If you'll re-read the last three paragraphs of my

Post 6, you'll see that I *did* address your question seriously (if not fully).

The question of how much of an educational value to sacrifice for the purpose of practicality (e.g., custody) is a challenging one because it can't be answered in a vacuum. The ideal answer is of course zero, all else being equal. But all else isn't equal.

Option 1: Let's imagine, for instance, that an optimal class size is 10 to allow for the best balance of individual attention and group interaction. Unfortunately, to realize that class size, the cost is $30k per pupil per year (PPE). In a system of 2,400 students, that's $75M. Spread over a community of 5,000 households, that's $15k per year. For most (75%?), that would be unaffordable. So, we get 100 points of education multiplied by 600 student to yield 60k EPs (Education Points).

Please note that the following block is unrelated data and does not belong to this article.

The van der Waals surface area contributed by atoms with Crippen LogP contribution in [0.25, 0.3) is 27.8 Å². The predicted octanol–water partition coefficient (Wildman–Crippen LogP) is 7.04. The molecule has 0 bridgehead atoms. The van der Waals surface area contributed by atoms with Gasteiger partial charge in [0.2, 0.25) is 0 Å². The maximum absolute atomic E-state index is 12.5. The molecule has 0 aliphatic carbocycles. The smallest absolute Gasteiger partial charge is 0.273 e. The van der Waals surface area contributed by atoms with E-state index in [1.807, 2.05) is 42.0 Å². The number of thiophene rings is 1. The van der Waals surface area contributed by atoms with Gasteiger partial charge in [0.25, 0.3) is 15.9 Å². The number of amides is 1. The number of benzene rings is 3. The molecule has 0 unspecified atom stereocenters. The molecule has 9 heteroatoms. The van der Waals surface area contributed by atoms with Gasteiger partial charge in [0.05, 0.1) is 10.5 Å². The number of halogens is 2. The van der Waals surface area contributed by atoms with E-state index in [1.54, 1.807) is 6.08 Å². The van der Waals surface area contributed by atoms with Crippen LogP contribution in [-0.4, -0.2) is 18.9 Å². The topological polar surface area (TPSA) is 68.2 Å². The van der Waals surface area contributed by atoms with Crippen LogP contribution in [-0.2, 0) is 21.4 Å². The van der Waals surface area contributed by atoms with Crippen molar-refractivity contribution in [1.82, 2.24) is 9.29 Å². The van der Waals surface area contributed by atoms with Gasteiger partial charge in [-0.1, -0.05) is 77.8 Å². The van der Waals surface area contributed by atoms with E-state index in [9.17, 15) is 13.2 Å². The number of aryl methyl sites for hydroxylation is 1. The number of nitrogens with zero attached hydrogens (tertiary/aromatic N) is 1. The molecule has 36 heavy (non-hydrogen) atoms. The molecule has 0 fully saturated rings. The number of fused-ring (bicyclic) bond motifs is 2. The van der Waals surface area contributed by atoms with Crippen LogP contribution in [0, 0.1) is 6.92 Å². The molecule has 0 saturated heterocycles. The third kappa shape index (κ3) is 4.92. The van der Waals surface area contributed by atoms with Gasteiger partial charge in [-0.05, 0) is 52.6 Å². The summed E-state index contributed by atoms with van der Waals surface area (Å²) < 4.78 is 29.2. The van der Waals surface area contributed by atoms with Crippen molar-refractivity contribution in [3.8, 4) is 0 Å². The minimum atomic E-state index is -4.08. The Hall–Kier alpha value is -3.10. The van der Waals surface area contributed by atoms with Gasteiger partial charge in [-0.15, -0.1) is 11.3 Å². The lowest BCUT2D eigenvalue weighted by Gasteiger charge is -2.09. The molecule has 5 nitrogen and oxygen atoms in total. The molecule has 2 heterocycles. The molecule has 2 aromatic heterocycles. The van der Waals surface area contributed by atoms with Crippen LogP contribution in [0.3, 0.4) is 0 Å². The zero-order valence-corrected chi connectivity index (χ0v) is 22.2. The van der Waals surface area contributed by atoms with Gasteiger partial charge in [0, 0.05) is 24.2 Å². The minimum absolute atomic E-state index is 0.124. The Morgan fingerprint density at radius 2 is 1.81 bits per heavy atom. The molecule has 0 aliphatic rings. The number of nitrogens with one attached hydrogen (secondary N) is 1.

Option 2: Now, let's increase class size to 20 and drop the PPE to $7,500. Now, all of the students can attend. But in the process of increasing class size, let's say that we only get 70 EPs (the research does not suggest such a drop, but this is all hypothetical). The result is 70 EPs/student x 2,400 students = 168 EPs. Wow, that compromise resulted in a *better* educational outcome! (Of course, the students who couldn't afford Option 1 *might* be able to participate in Option 2 somewhere, but perhaps the somewhere doesn't even deliver 70 points because there's not enough funding left over from Option 1).

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